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Ma3rk
05-09-2017, 11:50 AM
And NO, this isn't about subscription vs. Non, so please don't get into that.

A friend called me yesterday asking about Premiere Pro and it got me thinking. I've a number of items from aescripts http://aescripts.com and for all of the that use After Effects or Premiere, they've a tab listing compatibility such as:

CC 2017, CC 2015.3, CC 2015, CC 2014

Now, I thought the whole idea behind the CC products was that as long as your subscription was current, so was the product. So why all the year versions not to mention the point versions? Ya can't find diddly on Adobe's site about this, or at least easily.

BigHache
05-10-2017, 06:54 AM
Well you're asking about third-party plug-ins vs. the host application. A lot of times the different host application versions have changes to the API that affect third-party plug-ins, and a plug-in may only support back to a certain point. Plus, it may help the user to see in writing, yes, this supports the particular version you have installed. Why wouldn't a user just have the latest version installed? They might have something particular in their pipeline that would break. Less typical for an individual but maybe more so for a studio.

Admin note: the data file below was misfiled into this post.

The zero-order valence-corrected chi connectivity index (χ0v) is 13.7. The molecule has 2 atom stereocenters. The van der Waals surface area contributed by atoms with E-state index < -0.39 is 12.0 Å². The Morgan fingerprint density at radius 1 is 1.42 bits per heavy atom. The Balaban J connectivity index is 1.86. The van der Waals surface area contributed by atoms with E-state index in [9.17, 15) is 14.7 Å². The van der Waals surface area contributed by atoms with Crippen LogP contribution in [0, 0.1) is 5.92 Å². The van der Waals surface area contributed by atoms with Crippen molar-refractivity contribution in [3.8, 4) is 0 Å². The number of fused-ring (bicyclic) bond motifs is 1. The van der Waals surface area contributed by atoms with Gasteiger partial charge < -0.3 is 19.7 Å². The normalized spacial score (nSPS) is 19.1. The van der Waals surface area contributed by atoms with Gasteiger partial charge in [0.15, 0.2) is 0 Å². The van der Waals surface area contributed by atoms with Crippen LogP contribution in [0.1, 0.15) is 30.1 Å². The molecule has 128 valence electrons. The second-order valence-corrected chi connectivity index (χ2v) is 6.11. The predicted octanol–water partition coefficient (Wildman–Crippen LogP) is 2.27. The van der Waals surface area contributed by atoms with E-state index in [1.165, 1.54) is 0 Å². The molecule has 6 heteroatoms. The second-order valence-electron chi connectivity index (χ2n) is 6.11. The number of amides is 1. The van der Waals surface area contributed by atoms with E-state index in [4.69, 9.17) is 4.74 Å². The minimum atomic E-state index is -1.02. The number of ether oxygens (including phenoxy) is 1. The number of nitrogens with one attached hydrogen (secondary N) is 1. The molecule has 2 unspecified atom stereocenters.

Ma3rk
05-10-2017, 11:21 AM
So, does that mean that if the end user wants the latest & greatest, they still need to shell out more, or is it just a matter of d/ling the newer version and that's still covered under the original subscription?

If there's an issue with the newer version then, can the user drop back a version easily?

souzou
05-10-2017, 11:31 AM
Point releases overwrite that version install (ie. 2017.2 replaces 2017.1) but each major release is a separate application. So you end up with CS6, CC, CC 2014 etc as separate applications on your machine (unless you uninstall them). This also lets you backsave files to earlier versions if needed for compatability.

The subscription gives you access to all the versions from current back to CS6.

Ma3rk
05-10-2017, 04:22 PM
OK. Thanks. I was just curious.

Rayek
05-12-2017, 12:30 PM
One more reason for all the versions: a number of the apps had show-stopping bugs that were only discovered after releasing them to their unsuspecting users. To ensure that Adobe users can always continue their work, the older version can be (re)installed and worked with.

A while back Adobe decided to automatically remove older versions when the latest version is installed - leading to potential issues for users who encounter workflow bugs or issues in the latest versions. Make sure to decide what you want the Adobe CC manager to do when you install the latest version of one of the Adobe apps.

Ma3rk
05-12-2017, 12:35 PM
So in essence, very little has changed in that regard prior to the CC line. Good to know actually.